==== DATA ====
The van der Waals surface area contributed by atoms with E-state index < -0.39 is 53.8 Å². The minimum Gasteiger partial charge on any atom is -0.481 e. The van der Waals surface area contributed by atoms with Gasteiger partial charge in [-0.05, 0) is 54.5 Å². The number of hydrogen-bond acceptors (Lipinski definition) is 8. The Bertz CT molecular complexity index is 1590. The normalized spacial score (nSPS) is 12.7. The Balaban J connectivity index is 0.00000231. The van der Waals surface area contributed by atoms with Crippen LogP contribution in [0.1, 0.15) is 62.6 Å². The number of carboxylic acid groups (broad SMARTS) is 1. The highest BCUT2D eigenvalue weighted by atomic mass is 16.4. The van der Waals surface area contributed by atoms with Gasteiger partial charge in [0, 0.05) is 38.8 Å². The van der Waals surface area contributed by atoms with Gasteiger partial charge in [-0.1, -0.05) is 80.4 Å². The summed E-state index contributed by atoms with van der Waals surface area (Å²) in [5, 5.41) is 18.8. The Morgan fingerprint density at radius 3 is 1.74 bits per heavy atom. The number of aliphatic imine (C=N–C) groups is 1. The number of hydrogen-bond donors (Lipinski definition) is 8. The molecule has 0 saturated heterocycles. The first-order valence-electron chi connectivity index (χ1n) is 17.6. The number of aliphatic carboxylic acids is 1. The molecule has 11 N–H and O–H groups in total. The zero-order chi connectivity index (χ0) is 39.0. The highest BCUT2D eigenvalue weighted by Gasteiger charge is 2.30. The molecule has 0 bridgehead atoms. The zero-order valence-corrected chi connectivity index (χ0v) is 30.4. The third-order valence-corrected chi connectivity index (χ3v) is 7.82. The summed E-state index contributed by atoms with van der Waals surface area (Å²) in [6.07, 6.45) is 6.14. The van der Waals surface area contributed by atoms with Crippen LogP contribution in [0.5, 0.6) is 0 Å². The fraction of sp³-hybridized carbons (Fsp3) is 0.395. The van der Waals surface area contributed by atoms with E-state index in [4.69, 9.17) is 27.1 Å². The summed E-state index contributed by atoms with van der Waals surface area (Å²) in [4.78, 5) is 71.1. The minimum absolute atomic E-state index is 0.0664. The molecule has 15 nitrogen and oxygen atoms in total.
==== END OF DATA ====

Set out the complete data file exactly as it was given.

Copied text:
The van der Waals surface area contributed by atoms with E-state index < -0.39 is 53.8 Å². The minimum Gasteiger partial charge on any atom is -0.481 e. The van der Waals surface area contributed by atoms with Gasteiger partial charge in [-0.05, 0) is 54.5 Å². The number of hydrogen-bond acceptors (Lipinski definition) is 8. The Bertz CT molecular complexity index is 1590. The normalized spacial score (nSPS) is 12.7. The Balaban J connectivity index is 0.00000231. The van der Waals surface area contributed by atoms with Crippen LogP contribution in [0.1, 0.15) is 62.6 Å². The number of carboxylic acid groups (broad SMARTS) is 1. The highest BCUT2D eigenvalue weighted by atomic mass is 16.4. The van der Waals surface area contributed by atoms with Gasteiger partial charge in [0, 0.05) is 38.8 Å². The van der Waals surface area contributed by atoms with Gasteiger partial charge in [-0.1, -0.05) is 80.4 Å². The summed E-state index contributed by atoms with van der Waals surface area (Å²) in [5, 5.41) is 18.8. The Morgan fingerprint density at radius 3 is 1.74 bits per heavy atom. The number of aliphatic imine (C=N–C) groups is 1. The number of hydrogen-bond donors (Lipinski definition) is 8. The molecule has 0 saturated heterocycles. The first-order valence-electron chi connectivity index (χ1n) is 17.6. The number of aliphatic carboxylic acids is 1. The molecule has 11 N–H and O–H groups in total. The zero-order chi connectivity index (χ0) is 39.0. The highest BCUT2D eigenvalue weighted by Gasteiger charge is 2.30. The molecule has 0 bridgehead atoms. The zero-order valence-corrected chi connectivity index (χ0v) is 30.4. The third-order valence-corrected chi connectivity index (χ3v) is 7.82. The summed E-state index contributed by atoms with van der Waals surface area (Å²) in [6.07, 6.45) is 6.14. The van der Waals surface area contributed by atoms with Crippen LogP contribution in [0.5, 0.6) is 0 Å². The fraction of sp³-hybridized carbons (Fsp3) is 0.395. The van der Waals surface area contributed by atoms with E-state index in [4.69, 9.17) is 27.1 Å². The summed E-state index contributed by atoms with van der Waals surface area (Å²) in [4.78, 5) is 71.1. The minimum absolute atomic E-state index is 0.0664. The molecule has 15 nitrogen and oxygen atoms in total.